A terror suspect was arrested in France after allegedly using gay dating apps to seek men online.

French-language newspaper La Parisien reports that the 23-year-old man, identified only as AB, was one of two suspects arrested June 9 in Seine-et-Marne, near Paris.



According to the newspaper, police reports state that AB was under surveillance from France’s General Directorate for Internal Security as a suspected member of an extremist Islamic group.

Suspect ‘used gay dating apps’ to target men

Officials noted that the man had been engaging with gay men online on dating websites Lovoo and Rencontre Ados, suspecting him of seeking potential victims via the apps.

AB is believed to have approached around 20 men via the services, using a picture of a blond man on his profile and seeking to meet up with them in person.

One of the potential victims, identified as X, told investigators that he grew suspicious after speaking to AB over the phone, as he had a thick accent that X believed did not match the man in his profile picture.

Logos for gay dating apps are seen on a phone
File photo. Logos for gay dating apps are seen on a phone. (Leon Neal/Getty)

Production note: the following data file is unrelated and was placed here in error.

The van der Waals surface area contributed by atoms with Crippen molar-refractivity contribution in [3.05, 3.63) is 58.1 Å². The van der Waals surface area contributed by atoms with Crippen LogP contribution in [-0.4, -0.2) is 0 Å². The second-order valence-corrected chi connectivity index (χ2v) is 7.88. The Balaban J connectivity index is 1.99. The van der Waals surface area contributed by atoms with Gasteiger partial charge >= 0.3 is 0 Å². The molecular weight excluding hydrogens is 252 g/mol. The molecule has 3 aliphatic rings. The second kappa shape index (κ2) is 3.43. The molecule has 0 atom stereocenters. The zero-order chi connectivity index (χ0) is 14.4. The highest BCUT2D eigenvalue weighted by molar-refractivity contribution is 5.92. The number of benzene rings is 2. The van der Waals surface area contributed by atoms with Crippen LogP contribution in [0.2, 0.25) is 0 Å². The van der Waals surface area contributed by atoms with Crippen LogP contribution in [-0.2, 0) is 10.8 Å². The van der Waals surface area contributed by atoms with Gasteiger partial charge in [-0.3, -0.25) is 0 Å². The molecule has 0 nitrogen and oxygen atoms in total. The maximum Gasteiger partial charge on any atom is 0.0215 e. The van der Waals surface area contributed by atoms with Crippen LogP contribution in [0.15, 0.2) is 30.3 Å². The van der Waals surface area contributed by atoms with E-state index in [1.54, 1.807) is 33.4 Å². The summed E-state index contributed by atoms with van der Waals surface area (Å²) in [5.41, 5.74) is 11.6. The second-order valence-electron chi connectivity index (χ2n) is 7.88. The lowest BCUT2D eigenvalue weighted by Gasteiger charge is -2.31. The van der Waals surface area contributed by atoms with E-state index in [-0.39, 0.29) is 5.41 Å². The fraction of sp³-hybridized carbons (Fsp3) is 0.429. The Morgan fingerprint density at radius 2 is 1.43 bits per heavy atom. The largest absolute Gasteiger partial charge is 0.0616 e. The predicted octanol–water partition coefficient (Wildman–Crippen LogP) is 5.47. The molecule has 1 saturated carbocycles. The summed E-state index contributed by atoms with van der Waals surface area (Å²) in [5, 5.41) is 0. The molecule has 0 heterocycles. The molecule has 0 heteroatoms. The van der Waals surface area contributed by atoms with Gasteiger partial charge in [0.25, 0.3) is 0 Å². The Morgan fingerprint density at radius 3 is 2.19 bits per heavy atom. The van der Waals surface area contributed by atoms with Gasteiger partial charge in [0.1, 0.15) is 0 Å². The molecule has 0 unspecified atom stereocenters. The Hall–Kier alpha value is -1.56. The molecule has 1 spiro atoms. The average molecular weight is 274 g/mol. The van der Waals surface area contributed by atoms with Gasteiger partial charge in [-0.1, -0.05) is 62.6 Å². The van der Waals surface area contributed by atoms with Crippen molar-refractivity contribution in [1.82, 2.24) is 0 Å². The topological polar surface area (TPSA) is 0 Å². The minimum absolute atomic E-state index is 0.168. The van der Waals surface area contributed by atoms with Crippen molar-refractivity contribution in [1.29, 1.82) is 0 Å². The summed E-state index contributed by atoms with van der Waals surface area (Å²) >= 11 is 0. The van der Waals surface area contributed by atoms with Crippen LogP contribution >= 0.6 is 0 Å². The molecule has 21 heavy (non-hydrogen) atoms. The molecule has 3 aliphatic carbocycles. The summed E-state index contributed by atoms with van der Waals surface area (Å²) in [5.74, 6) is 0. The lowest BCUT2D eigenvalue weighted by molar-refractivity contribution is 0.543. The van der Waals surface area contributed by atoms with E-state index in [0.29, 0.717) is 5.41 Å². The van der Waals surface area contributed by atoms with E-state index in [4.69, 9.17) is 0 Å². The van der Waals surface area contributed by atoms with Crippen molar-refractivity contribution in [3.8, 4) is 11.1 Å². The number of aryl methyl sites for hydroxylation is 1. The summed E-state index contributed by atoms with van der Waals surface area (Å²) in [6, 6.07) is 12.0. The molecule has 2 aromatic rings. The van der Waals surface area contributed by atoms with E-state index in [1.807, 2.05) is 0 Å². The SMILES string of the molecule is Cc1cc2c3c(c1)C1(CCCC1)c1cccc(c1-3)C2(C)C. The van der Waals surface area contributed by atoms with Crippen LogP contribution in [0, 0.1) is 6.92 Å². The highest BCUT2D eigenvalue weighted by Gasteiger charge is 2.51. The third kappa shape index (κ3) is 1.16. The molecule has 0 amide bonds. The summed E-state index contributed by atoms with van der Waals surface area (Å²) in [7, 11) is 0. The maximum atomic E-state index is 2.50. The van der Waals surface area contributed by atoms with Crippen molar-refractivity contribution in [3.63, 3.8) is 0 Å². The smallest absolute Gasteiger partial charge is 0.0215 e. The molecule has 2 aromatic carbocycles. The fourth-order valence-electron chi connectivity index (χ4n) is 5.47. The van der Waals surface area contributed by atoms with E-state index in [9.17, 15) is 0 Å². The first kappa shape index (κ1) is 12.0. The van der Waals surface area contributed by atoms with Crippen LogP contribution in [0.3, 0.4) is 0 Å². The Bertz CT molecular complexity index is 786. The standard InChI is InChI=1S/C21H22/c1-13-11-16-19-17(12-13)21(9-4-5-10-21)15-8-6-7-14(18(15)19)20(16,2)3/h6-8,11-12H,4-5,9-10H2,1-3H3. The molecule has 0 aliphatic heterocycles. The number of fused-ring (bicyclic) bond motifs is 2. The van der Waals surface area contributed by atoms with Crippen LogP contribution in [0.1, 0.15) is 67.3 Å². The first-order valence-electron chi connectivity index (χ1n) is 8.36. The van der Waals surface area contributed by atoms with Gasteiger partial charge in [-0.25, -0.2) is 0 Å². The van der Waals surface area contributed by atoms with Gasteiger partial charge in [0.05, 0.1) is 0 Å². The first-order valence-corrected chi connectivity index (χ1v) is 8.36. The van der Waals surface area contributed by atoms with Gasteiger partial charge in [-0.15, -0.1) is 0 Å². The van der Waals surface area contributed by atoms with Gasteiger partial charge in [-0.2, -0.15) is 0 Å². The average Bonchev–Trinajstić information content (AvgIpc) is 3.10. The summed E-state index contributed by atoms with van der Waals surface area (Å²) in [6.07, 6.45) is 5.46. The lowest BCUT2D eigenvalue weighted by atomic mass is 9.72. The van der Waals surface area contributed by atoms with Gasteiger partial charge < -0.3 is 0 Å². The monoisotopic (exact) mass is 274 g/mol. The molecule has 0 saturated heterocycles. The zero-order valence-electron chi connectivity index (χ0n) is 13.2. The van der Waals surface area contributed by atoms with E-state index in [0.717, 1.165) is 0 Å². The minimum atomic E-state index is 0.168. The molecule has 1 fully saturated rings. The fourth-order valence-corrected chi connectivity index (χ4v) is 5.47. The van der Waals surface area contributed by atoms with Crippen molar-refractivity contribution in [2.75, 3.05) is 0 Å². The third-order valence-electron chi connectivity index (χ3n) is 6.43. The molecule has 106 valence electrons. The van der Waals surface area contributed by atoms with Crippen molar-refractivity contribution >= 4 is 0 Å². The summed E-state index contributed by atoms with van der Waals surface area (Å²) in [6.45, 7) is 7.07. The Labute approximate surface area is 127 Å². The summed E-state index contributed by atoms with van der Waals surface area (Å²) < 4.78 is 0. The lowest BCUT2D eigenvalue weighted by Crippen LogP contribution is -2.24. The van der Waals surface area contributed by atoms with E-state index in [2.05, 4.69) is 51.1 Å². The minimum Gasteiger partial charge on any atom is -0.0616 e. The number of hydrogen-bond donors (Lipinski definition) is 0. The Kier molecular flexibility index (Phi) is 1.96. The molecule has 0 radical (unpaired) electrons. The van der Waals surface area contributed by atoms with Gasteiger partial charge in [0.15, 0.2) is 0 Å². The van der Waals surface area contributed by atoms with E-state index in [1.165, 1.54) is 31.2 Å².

X, who is underage, went to the police with his mother after AB allegedly attempted to coax him into a real-life meeting.

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AB was arrested the next day.

The suspect told police he was a “practising Muslim but against terrorism,” but a search reportedly revealed he had 7,000 ISIS-related images. He had also sent messages on encrypted messaging app Telegram in which he referred to a secret “project,” according to the report.

Police also raided the home of BE, a school friend of AB, and found two knives and a makeshift gun.

LGBT people have faced several terrorist plots

A teenager in Germany was arrested in September after allegedly plotting a bomb attack on a gay nightclub.

The Associated Press reported that the arrest came after intelligence was provided by the United States that indicated the teen was planning attacks on a gay venue and a Catholic church in the city.

Gay venues have been targeted by terrorists on a number of occasions.

A neo-Nazi nail bomb attack killed three people at London’s Admiral Duncan pub in 1999, while 49 people died at the Pulse nightclub massacre in Orlando in 2016.

In 2017, the French Interior Minister announced that officers had averted a terrorist “plan of violent action” targeting “Parisian nightclubs and in particular gay clubs.”

Meanwhile, an ISIS-inspired teacher in east London was convicted in March 2018 of plotting attacks on gay bars and public landmarks in London.




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